Expecting Easter, Forgetting Good Friday

Holy Week is upon us and it is definitely one of my favorite times of the year. Honestly, it rivals Christmas for me! But even though it is one of my favorite times, it is also one of my least favorite. Yes I have a love/hate relationship with Holy Week (I write more about that HERE).  I’ve struggled with Holy Week because I eagerly and expectantly look towards Easter, but I long to forget about Good Friday. And don’t even get me started on Saturday! But we can’t have the celebration of Easter Sunday without the crushing blow of the cross. It’s so easy forget about Friday when we know that Sunday is coming.

But the disciples didn’t know what was going to take place on Sunday. Sure, Jesus had told them time and time again that he would raise from the dead, but let’s be honest, the disciples had no clue he was being literal! The disciples could not forget about Friday and look to Sunday. Friday was not yet “good” for the disciples. Friday was frightening. Friday was devastating. The disciples watched their teacher, friend, and Lord hang on a cross. Dying…

“At noon, darkness came over the whole land until three in the afternoon. And at three in the afternoon Jesus cried out in a loud voice, “Eloi, Eloi, lema sebachthani?” (which means “My God, my God, why have you forsaken me?”)…With a loud cry, Jesus breathed his last.”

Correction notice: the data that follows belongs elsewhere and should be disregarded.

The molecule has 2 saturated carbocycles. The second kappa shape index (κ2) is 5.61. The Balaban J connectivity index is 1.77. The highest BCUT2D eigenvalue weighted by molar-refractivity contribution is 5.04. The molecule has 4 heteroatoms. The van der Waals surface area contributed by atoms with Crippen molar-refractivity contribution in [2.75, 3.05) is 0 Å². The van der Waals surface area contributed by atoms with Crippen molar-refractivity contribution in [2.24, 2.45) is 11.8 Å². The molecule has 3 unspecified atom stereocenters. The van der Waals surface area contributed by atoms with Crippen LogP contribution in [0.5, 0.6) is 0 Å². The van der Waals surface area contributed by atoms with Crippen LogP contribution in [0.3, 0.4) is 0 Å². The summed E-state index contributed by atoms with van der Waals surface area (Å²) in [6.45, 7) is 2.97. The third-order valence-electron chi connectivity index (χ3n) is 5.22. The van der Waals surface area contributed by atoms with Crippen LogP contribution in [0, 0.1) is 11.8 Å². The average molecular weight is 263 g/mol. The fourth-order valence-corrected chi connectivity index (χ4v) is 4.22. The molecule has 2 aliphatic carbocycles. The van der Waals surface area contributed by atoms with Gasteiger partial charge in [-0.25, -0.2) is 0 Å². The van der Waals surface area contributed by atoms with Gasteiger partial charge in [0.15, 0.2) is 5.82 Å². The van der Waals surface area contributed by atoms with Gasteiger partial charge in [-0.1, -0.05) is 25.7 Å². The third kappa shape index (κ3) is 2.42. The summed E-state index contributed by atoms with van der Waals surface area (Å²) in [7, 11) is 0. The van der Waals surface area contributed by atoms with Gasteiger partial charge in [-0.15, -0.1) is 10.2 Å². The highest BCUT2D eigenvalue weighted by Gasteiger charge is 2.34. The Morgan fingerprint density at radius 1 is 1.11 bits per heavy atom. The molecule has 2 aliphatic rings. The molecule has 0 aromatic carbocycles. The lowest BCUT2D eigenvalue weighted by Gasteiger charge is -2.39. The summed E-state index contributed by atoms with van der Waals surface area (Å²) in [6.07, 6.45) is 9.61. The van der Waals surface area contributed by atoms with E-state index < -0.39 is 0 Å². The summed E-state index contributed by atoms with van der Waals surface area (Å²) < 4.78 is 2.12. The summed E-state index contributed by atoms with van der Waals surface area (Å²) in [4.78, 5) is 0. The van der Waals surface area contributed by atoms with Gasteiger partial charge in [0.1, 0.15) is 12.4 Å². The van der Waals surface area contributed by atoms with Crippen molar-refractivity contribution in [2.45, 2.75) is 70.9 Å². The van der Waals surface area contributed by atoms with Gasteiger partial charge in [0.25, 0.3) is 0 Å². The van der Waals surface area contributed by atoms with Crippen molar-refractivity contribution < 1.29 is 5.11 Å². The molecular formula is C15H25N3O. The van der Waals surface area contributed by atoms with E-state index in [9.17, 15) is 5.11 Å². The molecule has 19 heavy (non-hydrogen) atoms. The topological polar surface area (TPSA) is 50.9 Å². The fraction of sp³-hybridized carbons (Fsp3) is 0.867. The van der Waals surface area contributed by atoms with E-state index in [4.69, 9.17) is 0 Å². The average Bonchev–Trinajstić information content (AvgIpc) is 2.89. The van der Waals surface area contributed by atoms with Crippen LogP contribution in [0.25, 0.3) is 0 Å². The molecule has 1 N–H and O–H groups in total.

Pilot released Jesus’ body to Joseph of Arimathea, and he was wrapped in linen and placed in a tomb. Jesus was dead.

In modern terms, he’d been embalmed, placed in a coffin, lowered six feet down, and the dirt had already filled in the remaining hole. See why I want to skip this part? But to skip straight to Easter is to rob the story of its power and to rob me of understanding the cost of my sin and salvation.

So this year I’m committed to walking through Holy Week as the disciples did. Step by step, event by event. Because the truth is that Good Friday’s sorrow, makes Sunday’s celebration that much sweeter. We can’t begin to comprehend the depth of Jesus’ love until we consider the cross. We can’t understand God’s relentless pursuit of relationship with us until we stop to ponder the cost. We can’t truly  rejoice in the resurrection until we take in the tomb.

So this year, take in Holy Week moment by moment. Wait to sing songs of joy and celebration until Sunday and choose into the smaller selection of Good Friday’s songs of repentance and personal reflection. Yes, expect Easter, but don’t forget Friday.

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